Very longtime readers will know that one of my first papers (and indeed posts) was on the rhynchosaur Fodonyx. Rhynchosaurs are archosauromorphs – reptiles that lie just outside the archosaurs and thus this representes one of the Musings’ rare departure from that group despite this being a totally artificial and near-random name anyway). Anyway, the erection of the name Fodonyx was based around a new skull and some other postcranial material that was recovered from several sites around the south of England. The paper was originally part of my PhD thesis, and my supervisor, Mike Benton, helped nurture it to publication.
Mike is well known in the palaeo community and the University of Bristol (mostly through Mike) has handled a huge number of people through their masters, PhDs or postdocs to the point that there seems to be someone just about anywhere if you look. I know of people working in or are from Australia, France, Germany, China, Japan, the US, Canada, Spain, Italy, Ireland, the Netherlands, South Africa, Mexico, Brazil, and beyond. Mike is also perhaps the world expert on rhynchosaurs and worked on them for his PhD under Alick Walker. There are really quite a few of these critters in the UK and despite having a global distribution, the UK has been a bit of a centre for rhynchosaur research as a result.
Back in January of 2009, Darren Naish wrote this on his blog, while talking about rhynchosaurs in general “Someone should definitely name a rhynchosaur taxon Bentonyx one day. Alas poor Mike, at the moment his only patronym is the procolophonoid Kapes bentoni”. Mike for all his plaudits has done rather badly for taxa (palaeo greats generally get something named after them at some point and generally by one of their students). This rang bells in my ears as I had had similar thoughts myself, but knew I’d probably never go back to rhynchosaurs. So I did the next best thing and mailed Adam Yates and Max Langer – old colleagues and ‘Bentonites’ who work in South Africa and Brazil respectively where rhynchosaurs are often found. I mentioned that this was a good idea and if either of them happened across a new rhynchosaur then naming it after Mike was the obvious way to go.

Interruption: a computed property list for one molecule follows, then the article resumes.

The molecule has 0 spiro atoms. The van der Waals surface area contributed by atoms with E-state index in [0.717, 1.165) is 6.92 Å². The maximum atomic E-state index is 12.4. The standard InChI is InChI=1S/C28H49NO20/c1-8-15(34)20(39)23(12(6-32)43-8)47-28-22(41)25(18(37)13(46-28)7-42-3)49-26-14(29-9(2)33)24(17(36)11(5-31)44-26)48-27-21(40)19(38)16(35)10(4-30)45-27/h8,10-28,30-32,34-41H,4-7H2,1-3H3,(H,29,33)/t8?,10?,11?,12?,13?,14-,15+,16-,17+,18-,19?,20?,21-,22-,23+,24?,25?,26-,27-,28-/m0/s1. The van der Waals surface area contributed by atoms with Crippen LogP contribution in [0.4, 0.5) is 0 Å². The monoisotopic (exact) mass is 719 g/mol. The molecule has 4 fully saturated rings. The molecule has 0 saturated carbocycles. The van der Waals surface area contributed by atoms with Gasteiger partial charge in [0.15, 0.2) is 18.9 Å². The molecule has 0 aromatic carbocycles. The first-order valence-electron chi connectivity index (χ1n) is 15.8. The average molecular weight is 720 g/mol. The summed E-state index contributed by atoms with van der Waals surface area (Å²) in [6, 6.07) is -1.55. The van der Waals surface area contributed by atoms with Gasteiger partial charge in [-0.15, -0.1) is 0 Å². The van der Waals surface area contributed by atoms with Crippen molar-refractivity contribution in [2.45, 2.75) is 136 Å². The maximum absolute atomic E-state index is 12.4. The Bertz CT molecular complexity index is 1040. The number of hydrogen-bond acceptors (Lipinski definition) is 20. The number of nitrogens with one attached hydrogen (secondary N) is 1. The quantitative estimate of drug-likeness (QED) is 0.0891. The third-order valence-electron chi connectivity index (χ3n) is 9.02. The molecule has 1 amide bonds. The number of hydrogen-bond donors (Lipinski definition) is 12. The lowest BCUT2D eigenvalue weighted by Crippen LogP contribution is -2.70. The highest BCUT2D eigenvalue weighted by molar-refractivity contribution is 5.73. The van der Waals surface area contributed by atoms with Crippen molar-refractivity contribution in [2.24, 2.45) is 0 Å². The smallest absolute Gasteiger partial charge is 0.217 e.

Max replied promptly with one of those ‘funny you should mention it’ e-mails. He and his PhD student Felipe Montefeltro had been looking at Fodonyx and thought that actually the separate skull might belong to a new genus. Max took on the challenge and roped in most of the world’s few rhynchosaur researchers and together we produced a paper, out today, naming the animal after Mike. Bentonyx is now a new genus of British rhynchosaur honoring Mike Benton.
Oddly enough this is the name Darren first proposed. While he can take all the glory, the name was arrived at by chance. I’d only suggested we name it for Mike and had never mentioned his proposed name, nor do I think the others had read Darren’s piece and in any case it was months before we thought about a name properly. We actually sent through quite a few possibilities and actually Bentonyx was a bit of a last-minute decision and I think it’s probably little more than a happy coincidence and the fact that the name just sounds right (a much under appreciated part of taxonomy).
There’s really not too much to add to this since this is more about taxonomy than much else since the critical specimen (the skull) was described in some detail not long ago (by me, obviously). Still max added some revisions and indeed new reconstructions of the skull and a new analysis in the paper of Devon taxa shows the difference of this new genus from the others.
Really all I can say is thanks again to Darren for the original idea, thanks to Max for letting me in on the paper, and thanks to Mike for all his hard work and time in getting me (and so many others) to where we are now. And of course, hello to Bentonyx.
Langer, M.C., Montefeltro, F.C., Hone, D.W.E., Whatley, R. & Schultz, C.R. ON FODONYX SPENCERI AND A NEW RHYNCHOSAUR FROM THE MIDDLE TRIASSIC OF DEVON. Journal of Vertebrate Paleontology 30(6):1884–1888